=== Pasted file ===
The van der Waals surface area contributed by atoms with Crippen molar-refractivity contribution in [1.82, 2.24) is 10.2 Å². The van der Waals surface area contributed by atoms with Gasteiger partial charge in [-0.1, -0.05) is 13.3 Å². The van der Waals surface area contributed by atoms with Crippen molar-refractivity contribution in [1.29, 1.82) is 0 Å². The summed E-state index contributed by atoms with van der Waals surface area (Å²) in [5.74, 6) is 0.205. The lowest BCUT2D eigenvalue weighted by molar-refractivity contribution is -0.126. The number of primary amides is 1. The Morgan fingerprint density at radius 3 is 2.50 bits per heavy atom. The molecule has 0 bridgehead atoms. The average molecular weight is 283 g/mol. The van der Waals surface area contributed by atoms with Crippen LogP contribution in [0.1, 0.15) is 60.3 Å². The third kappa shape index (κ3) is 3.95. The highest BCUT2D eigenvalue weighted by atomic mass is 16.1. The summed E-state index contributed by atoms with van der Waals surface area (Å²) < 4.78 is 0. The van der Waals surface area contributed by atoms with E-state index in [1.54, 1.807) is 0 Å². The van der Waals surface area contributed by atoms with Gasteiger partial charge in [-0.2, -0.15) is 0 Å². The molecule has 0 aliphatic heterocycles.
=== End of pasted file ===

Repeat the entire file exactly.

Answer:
The van der Waals surface area contributed by atoms with Crippen molar-refractivity contribution in [1.82, 2.24) is 10.2 Å². The van der Waals surface area contributed by atoms with Gasteiger partial charge in [-0.1, -0.05) is 13.3 Å². The van der Waals surface area contributed by atoms with Crippen molar-refractivity contribution in [1.29, 1.82) is 0 Å². The summed E-state index contributed by atoms with van der Waals surface area (Å²) in [5.74, 6) is 0.205. The lowest BCUT2D eigenvalue weighted by molar-refractivity contribution is -0.126. The number of primary amides is 1. The Morgan fingerprint density at radius 3 is 2.50 bits per heavy atom. The molecule has 0 bridgehead atoms. The average molecular weight is 283 g/mol. The van der Waals surface area contributed by atoms with Crippen LogP contribution in [0.1, 0.15) is 60.3 Å². The third kappa shape index (κ3) is 3.95. The highest BCUT2D eigenvalue weighted by atomic mass is 16.1. The summed E-state index contributed by atoms with van der Waals surface area (Å²) < 4.78 is 0. The van der Waals surface area contributed by atoms with E-state index in [1.54, 1.807) is 0 Å². The van der Waals surface area contributed by atoms with Gasteiger partial charge in [-0.2, -0.15) is 0 Å². The molecule has 0 aliphatic heterocycles.